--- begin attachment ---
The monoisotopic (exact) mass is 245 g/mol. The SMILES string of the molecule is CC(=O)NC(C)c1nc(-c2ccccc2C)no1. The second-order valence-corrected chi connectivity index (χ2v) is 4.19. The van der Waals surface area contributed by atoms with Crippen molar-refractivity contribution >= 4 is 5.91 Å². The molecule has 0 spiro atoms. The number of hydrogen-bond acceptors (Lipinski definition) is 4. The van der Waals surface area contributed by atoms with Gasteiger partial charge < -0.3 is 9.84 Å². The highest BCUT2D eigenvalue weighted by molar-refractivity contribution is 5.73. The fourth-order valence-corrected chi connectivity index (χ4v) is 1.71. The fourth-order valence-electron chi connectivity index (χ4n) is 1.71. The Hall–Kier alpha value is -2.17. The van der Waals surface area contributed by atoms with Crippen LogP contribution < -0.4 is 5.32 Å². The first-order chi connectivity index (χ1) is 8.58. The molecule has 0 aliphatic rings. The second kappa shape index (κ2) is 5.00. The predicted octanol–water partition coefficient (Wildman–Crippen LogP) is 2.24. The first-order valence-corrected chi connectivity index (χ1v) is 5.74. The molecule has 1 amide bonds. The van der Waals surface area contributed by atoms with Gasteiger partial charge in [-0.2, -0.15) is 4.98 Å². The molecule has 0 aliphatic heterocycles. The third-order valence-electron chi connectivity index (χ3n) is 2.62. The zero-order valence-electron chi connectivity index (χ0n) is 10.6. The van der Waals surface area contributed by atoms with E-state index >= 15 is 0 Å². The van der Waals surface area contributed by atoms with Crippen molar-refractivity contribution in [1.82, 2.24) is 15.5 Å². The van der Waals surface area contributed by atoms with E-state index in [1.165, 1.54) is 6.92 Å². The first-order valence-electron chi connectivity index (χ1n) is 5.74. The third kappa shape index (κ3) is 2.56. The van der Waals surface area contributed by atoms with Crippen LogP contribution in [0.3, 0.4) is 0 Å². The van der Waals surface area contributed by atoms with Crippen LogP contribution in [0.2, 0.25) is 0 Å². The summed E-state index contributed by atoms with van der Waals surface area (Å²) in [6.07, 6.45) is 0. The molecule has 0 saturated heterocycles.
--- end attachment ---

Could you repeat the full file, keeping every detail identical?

The monoisotopic (exact) mass is 245 g/mol. The SMILES string of the molecule is CC(=O)NC(C)c1nc(-c2ccccc2C)no1. The second-order valence-corrected chi connectivity index (χ2v) is 4.19. The van der Waals surface area contributed by atoms with Crippen molar-refractivity contribution >= 4 is 5.91 Å². The molecule has 0 spiro atoms. The number of hydrogen-bond acceptors (Lipinski definition) is 4. The van der Waals surface area contributed by atoms with Gasteiger partial charge < -0.3 is 9.84 Å². The highest BCUT2D eigenvalue weighted by molar-refractivity contribution is 5.73. The fourth-order valence-corrected chi connectivity index (χ4v) is 1.71. The fourth-order valence-electron chi connectivity index (χ4n) is 1.71. The Hall–Kier alpha value is -2.17. The van der Waals surface area contributed by atoms with Crippen LogP contribution < -0.4 is 5.32 Å². The first-order chi connectivity index (χ1) is 8.58. The molecule has 0 aliphatic rings. The second kappa shape index (κ2) is 5.00. The predicted octanol–water partition coefficient (Wildman–Crippen LogP) is 2.24. The first-order valence-corrected chi connectivity index (χ1v) is 5.74. The molecule has 1 amide bonds. The van der Waals surface area contributed by atoms with Gasteiger partial charge in [-0.2, -0.15) is 4.98 Å². The molecule has 0 aliphatic heterocycles. The third-order valence-electron chi connectivity index (χ3n) is 2.62. The zero-order valence-electron chi connectivity index (χ0n) is 10.6. The van der Waals surface area contributed by atoms with E-state index >= 15 is 0 Å². The van der Waals surface area contributed by atoms with Crippen molar-refractivity contribution in [1.82, 2.24) is 15.5 Å². The van der Waals surface area contributed by atoms with E-state index in [1.165, 1.54) is 6.92 Å². The first-order valence-electron chi connectivity index (χ1n) is 5.74. The third kappa shape index (κ3) is 2.56. The van der Waals surface area contributed by atoms with Crippen LogP contribution in [0.3, 0.4) is 0 Å². The van der Waals surface area contributed by atoms with Crippen LogP contribution in [0.2, 0.25) is 0 Å². The summed E-state index contributed by atoms with van der Waals surface area (Å²) in [6.07, 6.45) is 0. The molecule has 0 saturated heterocycles.